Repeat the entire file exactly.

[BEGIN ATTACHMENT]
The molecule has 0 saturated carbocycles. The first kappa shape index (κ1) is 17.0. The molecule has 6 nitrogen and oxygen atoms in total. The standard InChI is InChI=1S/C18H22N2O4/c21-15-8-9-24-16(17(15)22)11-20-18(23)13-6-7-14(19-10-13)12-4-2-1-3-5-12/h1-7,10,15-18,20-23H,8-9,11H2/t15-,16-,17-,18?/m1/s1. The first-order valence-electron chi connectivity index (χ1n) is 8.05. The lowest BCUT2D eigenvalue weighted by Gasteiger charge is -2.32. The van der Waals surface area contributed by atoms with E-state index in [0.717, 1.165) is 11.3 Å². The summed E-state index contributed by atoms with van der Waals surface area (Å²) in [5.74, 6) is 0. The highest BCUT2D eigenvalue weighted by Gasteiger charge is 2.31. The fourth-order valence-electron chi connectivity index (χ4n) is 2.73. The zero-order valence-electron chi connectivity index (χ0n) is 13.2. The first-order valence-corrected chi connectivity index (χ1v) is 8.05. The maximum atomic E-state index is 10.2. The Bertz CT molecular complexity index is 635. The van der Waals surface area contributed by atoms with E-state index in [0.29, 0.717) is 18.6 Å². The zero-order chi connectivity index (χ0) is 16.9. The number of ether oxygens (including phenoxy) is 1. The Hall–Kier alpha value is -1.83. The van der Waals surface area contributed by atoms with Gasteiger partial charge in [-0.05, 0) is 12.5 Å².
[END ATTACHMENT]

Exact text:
The molecule has 0 saturated carbocycles. The first kappa shape index (κ1) is 17.0. The molecule has 6 nitrogen and oxygen atoms in total. The standard InChI is InChI=1S/C18H22N2O4/c21-15-8-9-24-16(17(15)22)11-20-18(23)13-6-7-14(19-10-13)12-4-2-1-3-5-12/h1-7,10,15-18,20-23H,8-9,11H2/t15-,16-,17-,18?/m1/s1. The first-order valence-electron chi connectivity index (χ1n) is 8.05. The lowest BCUT2D eigenvalue weighted by Gasteiger charge is -2.32. The van der Waals surface area contributed by atoms with E-state index in [0.717, 1.165) is 11.3 Å². The summed E-state index contributed by atoms with van der Waals surface area (Å²) in [5.74, 6) is 0. The highest BCUT2D eigenvalue weighted by Gasteiger charge is 2.31. The fourth-order valence-electron chi connectivity index (χ4n) is 2.73. The zero-order valence-electron chi connectivity index (χ0n) is 13.2. The first-order valence-corrected chi connectivity index (χ1v) is 8.05. The maximum atomic E-state index is 10.2. The Bertz CT molecular complexity index is 635. The van der Waals surface area contributed by atoms with E-state index in [0.29, 0.717) is 18.6 Å². The zero-order chi connectivity index (χ0) is 16.9. The number of ether oxygens (including phenoxy) is 1. The Hall–Kier alpha value is -1.83. The van der Waals surface area contributed by atoms with Gasteiger partial charge in [-0.05, 0) is 12.5 Å².